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Financial Regulatory Reform

Payday Loans to Get Scrutiny

Legislation allows federal regulation of providers for the first time

Nancy Oliver, 56, turned to a payday loan as a temporary fix a couple years back when medical bills piled up. She never imagined that her cash flow problem would still be plaguing her years later.

But today, the single mom owes $4,450 spread across four payday loan companies and her cycle of debt is not likely to stop anytime soon. That's because each company has specific requirements for payment of the loan principal that make payoff prohibitive. In one case, for example, Oliver must pay in $50 increments.

That's a tall order for the special education teacher who's living paycheck to paycheck. Instead, Oliver routinely pays $800 a month on interest alone and continually rolls over the loans.

Nancy Oliver

Nancy Oliver — Blake Gordon/Aurora Photos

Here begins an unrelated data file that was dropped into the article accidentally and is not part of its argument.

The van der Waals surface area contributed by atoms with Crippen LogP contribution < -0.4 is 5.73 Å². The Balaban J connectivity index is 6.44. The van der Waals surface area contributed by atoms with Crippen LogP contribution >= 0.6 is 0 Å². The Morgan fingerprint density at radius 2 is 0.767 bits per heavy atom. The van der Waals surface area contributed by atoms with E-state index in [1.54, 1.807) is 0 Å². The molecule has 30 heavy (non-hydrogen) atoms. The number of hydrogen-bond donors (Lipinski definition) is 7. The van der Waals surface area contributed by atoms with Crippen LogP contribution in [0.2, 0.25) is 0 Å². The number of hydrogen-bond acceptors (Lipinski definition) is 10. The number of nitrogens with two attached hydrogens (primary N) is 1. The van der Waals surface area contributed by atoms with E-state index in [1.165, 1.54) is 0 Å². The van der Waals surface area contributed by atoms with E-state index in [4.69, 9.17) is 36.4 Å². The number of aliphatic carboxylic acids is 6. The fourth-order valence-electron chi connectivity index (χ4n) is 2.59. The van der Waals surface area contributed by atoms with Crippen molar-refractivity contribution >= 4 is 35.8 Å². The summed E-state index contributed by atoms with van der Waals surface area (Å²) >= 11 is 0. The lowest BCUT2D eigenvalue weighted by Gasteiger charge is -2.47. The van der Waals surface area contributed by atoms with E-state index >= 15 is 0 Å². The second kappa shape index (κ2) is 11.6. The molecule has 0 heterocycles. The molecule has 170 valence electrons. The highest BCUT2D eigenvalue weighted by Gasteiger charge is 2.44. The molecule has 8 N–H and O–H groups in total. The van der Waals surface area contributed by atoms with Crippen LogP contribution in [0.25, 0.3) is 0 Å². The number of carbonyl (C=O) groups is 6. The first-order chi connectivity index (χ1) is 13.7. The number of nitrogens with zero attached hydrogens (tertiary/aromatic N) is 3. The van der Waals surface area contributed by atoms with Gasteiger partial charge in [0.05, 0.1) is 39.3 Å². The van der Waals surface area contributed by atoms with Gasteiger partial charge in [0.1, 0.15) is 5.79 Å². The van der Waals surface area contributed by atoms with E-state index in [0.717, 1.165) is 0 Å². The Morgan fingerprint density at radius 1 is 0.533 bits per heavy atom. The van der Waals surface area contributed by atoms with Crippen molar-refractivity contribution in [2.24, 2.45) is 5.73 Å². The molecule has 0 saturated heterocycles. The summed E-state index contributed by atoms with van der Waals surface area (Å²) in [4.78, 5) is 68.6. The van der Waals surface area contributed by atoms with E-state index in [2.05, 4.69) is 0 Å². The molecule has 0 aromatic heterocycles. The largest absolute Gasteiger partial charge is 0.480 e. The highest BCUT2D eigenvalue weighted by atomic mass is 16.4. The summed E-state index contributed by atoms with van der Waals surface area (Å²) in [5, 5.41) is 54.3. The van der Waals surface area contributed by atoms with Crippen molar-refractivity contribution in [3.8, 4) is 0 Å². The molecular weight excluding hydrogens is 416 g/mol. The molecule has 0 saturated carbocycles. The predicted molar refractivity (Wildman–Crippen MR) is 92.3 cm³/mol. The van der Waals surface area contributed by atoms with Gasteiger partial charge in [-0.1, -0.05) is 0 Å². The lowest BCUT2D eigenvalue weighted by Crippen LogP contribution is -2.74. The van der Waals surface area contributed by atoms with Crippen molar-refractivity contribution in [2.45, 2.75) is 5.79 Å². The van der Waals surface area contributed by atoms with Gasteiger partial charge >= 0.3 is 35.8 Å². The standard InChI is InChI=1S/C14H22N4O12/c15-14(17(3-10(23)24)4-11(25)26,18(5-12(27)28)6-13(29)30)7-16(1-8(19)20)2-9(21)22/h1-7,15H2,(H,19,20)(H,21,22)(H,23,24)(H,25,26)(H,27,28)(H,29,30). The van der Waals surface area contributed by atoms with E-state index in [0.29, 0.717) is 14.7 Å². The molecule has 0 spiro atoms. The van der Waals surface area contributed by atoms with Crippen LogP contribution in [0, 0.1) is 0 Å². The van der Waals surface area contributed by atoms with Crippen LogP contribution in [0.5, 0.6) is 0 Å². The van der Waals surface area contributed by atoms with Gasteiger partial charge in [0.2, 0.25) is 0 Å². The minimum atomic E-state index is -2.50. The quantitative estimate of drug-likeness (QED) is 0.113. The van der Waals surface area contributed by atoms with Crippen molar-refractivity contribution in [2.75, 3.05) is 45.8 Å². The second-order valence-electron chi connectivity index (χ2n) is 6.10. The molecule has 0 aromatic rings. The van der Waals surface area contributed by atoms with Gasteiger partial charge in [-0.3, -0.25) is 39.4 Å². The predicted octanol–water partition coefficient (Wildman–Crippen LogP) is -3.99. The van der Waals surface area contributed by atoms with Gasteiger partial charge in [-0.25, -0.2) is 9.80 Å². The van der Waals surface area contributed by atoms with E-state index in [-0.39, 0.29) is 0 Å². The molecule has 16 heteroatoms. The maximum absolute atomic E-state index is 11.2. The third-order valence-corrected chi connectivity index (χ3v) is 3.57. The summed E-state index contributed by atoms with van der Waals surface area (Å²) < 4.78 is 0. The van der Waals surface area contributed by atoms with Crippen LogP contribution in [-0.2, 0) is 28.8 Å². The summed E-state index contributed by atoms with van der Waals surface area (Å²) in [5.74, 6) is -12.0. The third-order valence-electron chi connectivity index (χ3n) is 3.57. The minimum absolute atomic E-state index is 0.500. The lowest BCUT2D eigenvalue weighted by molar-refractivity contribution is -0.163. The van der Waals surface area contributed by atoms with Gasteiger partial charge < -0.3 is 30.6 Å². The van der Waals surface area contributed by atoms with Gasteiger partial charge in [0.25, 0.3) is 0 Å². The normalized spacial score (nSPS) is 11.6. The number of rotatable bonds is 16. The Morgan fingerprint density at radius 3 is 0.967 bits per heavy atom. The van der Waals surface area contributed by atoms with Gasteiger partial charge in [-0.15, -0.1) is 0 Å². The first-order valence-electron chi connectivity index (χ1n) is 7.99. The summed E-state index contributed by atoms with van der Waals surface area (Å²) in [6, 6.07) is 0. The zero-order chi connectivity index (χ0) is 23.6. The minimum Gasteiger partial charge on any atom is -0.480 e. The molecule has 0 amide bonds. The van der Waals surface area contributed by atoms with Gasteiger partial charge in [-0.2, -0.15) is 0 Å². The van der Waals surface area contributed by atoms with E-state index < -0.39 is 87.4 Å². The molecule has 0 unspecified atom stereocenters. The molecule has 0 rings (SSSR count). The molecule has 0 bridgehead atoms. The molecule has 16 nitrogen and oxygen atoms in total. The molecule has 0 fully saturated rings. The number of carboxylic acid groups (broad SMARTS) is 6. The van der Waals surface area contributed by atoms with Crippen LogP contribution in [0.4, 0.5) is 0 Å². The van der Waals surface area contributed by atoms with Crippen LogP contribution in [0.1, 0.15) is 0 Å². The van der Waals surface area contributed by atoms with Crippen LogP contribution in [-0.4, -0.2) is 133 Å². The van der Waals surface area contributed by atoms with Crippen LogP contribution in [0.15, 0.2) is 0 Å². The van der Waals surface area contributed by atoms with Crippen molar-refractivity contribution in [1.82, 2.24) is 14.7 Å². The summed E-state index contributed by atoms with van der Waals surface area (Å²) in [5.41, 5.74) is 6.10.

"I thought it was going to be a temporary" bandage, says Oliver of Providence Village, Texas, about the payday loans. But "I don't see how it's ever going to get sorted out."

Oliver's experience is far from unique, says Irene Leech, who has long watched the payday loan industry as an associate professor of consumer studies at Virginia Tech and a past president of the Consumer Federation of America.

"They tend to be a very expensive way to borrow money and they tend to suck you into a cycle of debt," Leech says of payday loans. "People often just end up with more problems instead of solving the problem that they had."

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